Using the cross-section, you can come up with a geologic timeline like the one above. The large letters on both the timeline and cross-section refer to the 7 locations described here while the many small numbers on the cross-section and time line refer to each of the 60 sites in my new book: “Oregon Rocks! A guide to 60 amazing geologic localities”. It just went to the printer and should be available sometime in mid-April. I’m beyond excited. It was a really fun project for the past three years, I visited a lot of places I’d never been before, and I learned a lot. And despite its cheesy title, I think it’s a great book and I’m really proud of it. I also had another wonderful experience working with the publisher, Mountain Press.

Here’s a copy of the book’s front cover!

So here are some sites that collectively, show much of Oregon’s geologic history. They’re in chronological order, beginning with A. terrane accretion and intrusion of stitching plutons; then B, post accretion sedimentary rock; C, the John Day Basin; D, Eruption of the Columbia River Basalt Group; E, High Cascades Volcanism; F, Basin and Range crustal extension; and finally G: modern-day coastal uplift. And the photos? All out-takes from my book. I simply had too many to use! So here are some that didn’t quite make it –and you can click on them to see them enlarged.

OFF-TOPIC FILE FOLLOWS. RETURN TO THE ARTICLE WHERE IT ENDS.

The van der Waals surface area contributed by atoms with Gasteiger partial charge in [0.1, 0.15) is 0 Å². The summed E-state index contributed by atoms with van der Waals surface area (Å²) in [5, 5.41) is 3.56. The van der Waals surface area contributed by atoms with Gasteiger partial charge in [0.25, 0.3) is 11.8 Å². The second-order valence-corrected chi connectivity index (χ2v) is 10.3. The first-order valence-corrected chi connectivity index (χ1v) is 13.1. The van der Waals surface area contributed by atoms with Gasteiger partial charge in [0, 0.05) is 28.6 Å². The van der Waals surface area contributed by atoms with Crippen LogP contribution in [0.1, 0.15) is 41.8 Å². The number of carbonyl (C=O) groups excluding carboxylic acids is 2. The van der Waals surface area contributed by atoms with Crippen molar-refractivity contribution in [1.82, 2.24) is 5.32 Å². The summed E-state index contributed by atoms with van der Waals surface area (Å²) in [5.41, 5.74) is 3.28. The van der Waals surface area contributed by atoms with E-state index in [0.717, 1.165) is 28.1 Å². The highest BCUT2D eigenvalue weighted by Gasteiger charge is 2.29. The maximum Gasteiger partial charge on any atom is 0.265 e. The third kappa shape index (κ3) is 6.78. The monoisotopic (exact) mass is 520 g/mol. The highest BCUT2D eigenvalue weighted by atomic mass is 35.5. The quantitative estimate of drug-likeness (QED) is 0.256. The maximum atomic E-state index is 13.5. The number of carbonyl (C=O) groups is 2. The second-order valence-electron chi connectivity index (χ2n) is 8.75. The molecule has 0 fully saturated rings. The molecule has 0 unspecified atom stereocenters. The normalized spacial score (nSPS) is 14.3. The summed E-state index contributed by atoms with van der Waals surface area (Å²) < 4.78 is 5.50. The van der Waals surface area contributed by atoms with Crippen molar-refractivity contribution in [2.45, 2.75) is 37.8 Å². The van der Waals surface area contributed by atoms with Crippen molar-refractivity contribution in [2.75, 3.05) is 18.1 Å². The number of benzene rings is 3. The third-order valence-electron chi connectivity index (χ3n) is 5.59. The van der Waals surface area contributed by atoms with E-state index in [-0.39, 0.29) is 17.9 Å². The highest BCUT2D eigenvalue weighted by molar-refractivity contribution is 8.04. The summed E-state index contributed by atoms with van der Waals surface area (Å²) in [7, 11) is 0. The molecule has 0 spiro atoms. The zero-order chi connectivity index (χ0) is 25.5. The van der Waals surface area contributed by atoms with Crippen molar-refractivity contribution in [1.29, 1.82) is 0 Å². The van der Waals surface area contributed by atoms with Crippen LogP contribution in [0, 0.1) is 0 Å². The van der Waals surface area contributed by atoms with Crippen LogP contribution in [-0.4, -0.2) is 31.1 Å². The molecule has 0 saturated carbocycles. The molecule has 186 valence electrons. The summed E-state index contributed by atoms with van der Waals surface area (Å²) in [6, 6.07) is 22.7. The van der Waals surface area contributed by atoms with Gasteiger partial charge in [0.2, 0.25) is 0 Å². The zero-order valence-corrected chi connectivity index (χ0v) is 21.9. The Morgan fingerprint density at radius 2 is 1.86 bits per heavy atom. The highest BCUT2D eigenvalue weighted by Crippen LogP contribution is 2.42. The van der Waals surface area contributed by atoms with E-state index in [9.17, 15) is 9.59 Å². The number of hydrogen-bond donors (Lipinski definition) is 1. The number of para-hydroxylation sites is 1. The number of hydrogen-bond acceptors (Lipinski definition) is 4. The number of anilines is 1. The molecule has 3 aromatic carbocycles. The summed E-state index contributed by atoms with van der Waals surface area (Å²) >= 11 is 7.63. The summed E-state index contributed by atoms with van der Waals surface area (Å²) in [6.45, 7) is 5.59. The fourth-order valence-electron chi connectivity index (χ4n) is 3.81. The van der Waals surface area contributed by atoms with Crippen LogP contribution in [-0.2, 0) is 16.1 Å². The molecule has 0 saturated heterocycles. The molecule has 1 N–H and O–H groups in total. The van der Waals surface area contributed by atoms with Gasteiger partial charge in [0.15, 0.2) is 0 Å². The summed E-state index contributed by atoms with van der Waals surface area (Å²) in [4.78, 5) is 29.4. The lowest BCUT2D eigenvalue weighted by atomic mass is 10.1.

A. Terrane accretion and intrusion of stitching plutons: The View from Joseph
(site #54 in Oregon Rocks)

The Wallowa Mountains rise like skyscrapers along a fault zone just outside the town of Joseph –so from just about anywhere in town, you can see accreted rock of the Wallowa Terrane, as well as granitic rock of the Wallowa Batholith (light blue and pink on the cross-section). The granite intruded the Wallowa Terrane as a series of smaller plutons between 140 and 122 million years ago, probably at a depth of about 5km. 

Wallowa Mountains as seen from the town of Joseph. The peak on the right is capped by Columbia River Basalt Group that is overlying granite of the Wallowa Batholith. The stratified rocks to the left are accreted sedimentary rocks of the Wallowa Terrane.

From Joseph, you can also see bits of Columbia River Basalt perched high on the mountains. The basalts originated from fissures in the local area and once covered the entire region. With uplift of the range, however, the lavas mostly eroded. And if you go hiking in the Wallowas, you can see all the rocks up close, including those fissures, which are now preserved as basaltic dikes. Here’s an earlier blog post—with more detail– about this view.

B. Post-Accretion sedimentary rock: Cretaceous Conglomerate at Goose Rock, John Day Fossil Beds (site #49 in Oregon Rocks)

The sediment that gets deposited over the top of a terrane after it’s been accreted helps us determine just when the accretion took place. And because accretion of different terranes occurred at different times, their overlapping sedimentary rocks are of different ages. These conglomerates, beautifully exposed in the Sheep Rock Unit of John Day Fossil Beds National Monument, were deposited in streams during the Cretaceous Period about 115 million years ago, telling us that the underlying Baker Terrane was accreted no later than that. If you go westward to the coast, you can see the much younger (~45 million years) Tyee Formation, which was deposited on the accreted Siletzia Terrane (sites 9, 10 in the book).

Cretaceous Goose Rock Conglomerate, on both sides of the road in the Sheep Rock unit of John Day Fossil Beds National Monument. Inset shows the colorful pebbles that make up the conglomerate.

C. Rocks of the John Day Basin: Sheep Rock unit of John Day Fossil Beds.
(site #49 in Oregon Rocks)